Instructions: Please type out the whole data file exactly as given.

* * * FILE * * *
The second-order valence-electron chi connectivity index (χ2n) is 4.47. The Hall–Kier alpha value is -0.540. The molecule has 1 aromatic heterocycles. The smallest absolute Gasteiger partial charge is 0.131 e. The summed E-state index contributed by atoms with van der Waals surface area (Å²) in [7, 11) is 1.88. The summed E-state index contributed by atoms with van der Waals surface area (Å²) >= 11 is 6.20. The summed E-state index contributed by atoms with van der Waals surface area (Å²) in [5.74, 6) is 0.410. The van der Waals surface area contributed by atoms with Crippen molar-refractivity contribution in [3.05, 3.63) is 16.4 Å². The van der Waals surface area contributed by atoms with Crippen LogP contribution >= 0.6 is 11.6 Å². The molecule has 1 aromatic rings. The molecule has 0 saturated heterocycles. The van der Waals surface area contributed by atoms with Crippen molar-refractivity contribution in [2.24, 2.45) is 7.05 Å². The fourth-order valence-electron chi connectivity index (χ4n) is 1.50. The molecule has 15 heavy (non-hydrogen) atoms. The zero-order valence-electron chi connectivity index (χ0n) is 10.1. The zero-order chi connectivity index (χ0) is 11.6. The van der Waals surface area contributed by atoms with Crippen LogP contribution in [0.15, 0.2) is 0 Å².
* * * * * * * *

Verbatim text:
The second-order valence-electron chi connectivity index (χ2n) is 4.47. The Hall–Kier alpha value is -0.540. The molecule has 1 aromatic heterocycles. The smallest absolute Gasteiger partial charge is 0.131 e. The summed E-state index contributed by atoms with van der Waals surface area (Å²) in [7, 11) is 1.88. The summed E-state index contributed by atoms with van der Waals surface area (Å²) >= 11 is 6.20. The summed E-state index contributed by atoms with van der Waals surface area (Å²) in [5.74, 6) is 0.410. The van der Waals surface area contributed by atoms with Crippen molar-refractivity contribution in [3.05, 3.63) is 16.4 Å². The van der Waals surface area contributed by atoms with Crippen LogP contribution >= 0.6 is 11.6 Å². The molecule has 1 aromatic rings. The molecule has 0 saturated heterocycles. The van der Waals surface area contributed by atoms with Crippen molar-refractivity contribution in [2.24, 2.45) is 7.05 Å². The fourth-order valence-electron chi connectivity index (χ4n) is 1.50. The molecule has 15 heavy (non-hydrogen) atoms. The zero-order valence-electron chi connectivity index (χ0n) is 10.1. The zero-order chi connectivity index (χ0) is 11.6. The van der Waals surface area contributed by atoms with Crippen LogP contribution in [0.15, 0.2) is 0 Å².